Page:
Surprise, surprise

On January 27, Taiwan’s Presidential Office surprised the country (and probably the international community) by announcing that outgoing President Ma Ying‑jeou will visit Taiping Island (Itu Aba) in the South China Sea this Thursday. According to Presidential Spokesperson Charles Chen (陳以信), the purpose of Ma’s trip is to visit Taiwanese soldiers stationed on the island, ahead of the Lunar New Year. The presidential office also invited President-elect Tsai Ing‑wen of the opposition Democratic Progressive Party (DPP) to send representatives joining Ma. DPP Secretary‑General Joseph Wu has reportedly declined the invite, saying that his party did not plan to send any representative.

Since the announcement comes just a couple of weeks after Taiwanese coastguard vessels “expelled” Vietnam fishing boats south-east off Taiping Island on January 6, the timing of Ma’s visit indeed will not help but perhaps only intensify rising tension in the South China Sea. Vietnam has so far expressed a stern response on Ma’s visit to Taiping Island, which Hanoi considers a part of its territory. Vietnam’s Representative to Taiwan told a local paper that he would issue a formal protest to relevant Taiwan authorities.

Although Taiwan Foreign Minister David Lin said that the US, Japan, and other relevant countries were already notified of Ma’s planned trip, American Institute in Taiwan (AIT) spokesperson Sonia Urbom reportedly said that “we are disappointed that President Ma Ying-jeou plans to travel to Taiping Island.” “Such an action is extremely unhelpful and does not contribute to the peaceful resolution of disputes in the South China Sea,” she added.

Ma’s planned trip might not contribute to the peaceful resolution of regional disputes, but it can, however, further cement his desired historical legacy as a peacemaker across the Taiwan Strait. During his 2016 New Year message and response to the Pope’s World Day of Peace message, Ma repeatedly reiterated how he spent the past seven-plus years transforming the Taiwan Strait from a flashpoint of conflict into a path to peace. It seems as though in his remaining term, Ma aims to anchor the policy direction of the central government to a certain “China”-centric basis, with or without the support of the new Legislature.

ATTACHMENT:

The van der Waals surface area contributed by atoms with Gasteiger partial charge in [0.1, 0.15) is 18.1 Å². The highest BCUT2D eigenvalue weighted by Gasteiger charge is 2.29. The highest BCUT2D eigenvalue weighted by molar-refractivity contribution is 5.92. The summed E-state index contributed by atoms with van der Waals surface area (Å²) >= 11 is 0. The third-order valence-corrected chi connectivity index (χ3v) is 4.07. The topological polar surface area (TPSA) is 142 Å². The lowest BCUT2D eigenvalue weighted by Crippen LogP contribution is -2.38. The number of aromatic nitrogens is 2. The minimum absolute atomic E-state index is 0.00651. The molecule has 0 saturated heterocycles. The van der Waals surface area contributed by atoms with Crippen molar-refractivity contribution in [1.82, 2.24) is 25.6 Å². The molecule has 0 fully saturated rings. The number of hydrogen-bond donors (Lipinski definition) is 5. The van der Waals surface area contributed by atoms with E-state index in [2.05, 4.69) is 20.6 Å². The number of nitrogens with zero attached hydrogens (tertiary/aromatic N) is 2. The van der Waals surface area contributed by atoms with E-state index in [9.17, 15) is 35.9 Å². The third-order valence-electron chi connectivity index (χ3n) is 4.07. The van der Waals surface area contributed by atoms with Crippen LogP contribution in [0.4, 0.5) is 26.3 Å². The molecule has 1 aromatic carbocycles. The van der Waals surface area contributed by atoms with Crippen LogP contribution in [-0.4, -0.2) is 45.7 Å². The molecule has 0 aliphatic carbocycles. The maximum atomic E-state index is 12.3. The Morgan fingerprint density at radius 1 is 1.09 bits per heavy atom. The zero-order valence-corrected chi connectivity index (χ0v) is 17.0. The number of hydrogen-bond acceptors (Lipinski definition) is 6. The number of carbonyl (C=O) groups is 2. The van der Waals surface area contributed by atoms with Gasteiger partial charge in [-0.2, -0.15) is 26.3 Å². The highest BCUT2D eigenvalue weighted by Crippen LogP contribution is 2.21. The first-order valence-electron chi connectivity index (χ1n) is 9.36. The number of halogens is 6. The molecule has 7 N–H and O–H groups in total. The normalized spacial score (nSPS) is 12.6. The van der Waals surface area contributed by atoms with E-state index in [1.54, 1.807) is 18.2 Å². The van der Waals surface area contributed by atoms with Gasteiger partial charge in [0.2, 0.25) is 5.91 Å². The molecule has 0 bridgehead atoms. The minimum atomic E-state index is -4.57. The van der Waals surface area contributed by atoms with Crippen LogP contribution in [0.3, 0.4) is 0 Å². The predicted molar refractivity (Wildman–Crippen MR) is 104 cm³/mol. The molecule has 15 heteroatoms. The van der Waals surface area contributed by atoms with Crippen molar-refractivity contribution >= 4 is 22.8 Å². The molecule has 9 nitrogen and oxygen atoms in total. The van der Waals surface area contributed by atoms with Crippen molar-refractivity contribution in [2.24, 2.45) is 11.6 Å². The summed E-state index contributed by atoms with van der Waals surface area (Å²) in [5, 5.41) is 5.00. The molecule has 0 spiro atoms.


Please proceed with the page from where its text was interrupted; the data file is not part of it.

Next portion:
Ma’s visit is announced only eleven days after his party lost the Presidency and Legislative majority to the opposition DPP in the January 16 elections. Some legislators of the DPP and the New Power Party (NPP) commented that the timing of the visit was “inappropriate” and that Ma should refrain himself and behave like a “caretaker” President in the interim before the transition of power can take place later this year. Newly elected NPP legislator Hsu Yung‑ming (徐永明) further noted that “sources suggested that the US prefer Taiwan not to get involved in the South China Sea disputes”. Ma’s decision will only “make noises” between the US-Taiwan Relations, Hsu said.

Regardless, Ma’s approach has received support from ruling Kuomingtang (KMT) legislators and some academics. KMT legislators Lin Te‑fu (林德福) and Ma Wen‑chun (馬文君) said that in his capacity as President, Ma’s visit could reinforce Taiwan’s sovereignty claim over Taiping Island. Similarly, Soong Yan‑huei of Taiwan’s highest academic institution Academia Sinica described Ma’s visit as a “red envelope of peace” to the international community ahead of the Lunar New Year. He suggested that Ma could reiterate his South China Sea Peace Initiative during his visit and show the international community that Taiwan would handle the South China Sea issue by peaceful means.

No caretaker” in my dictionary

Perhaps, to Ma Ying‑jeou, he is more than a “caretaker” president. Addressing an open event earlier this month, Ma made it very clear that the word “caretaker” was not in his dictionary. The recent actions taken by Ma in the South China Sea suggests that despite his South China Sea Peace Initiative, the outgoing President still wants to prove that Taiwan is not a marginal player in the region.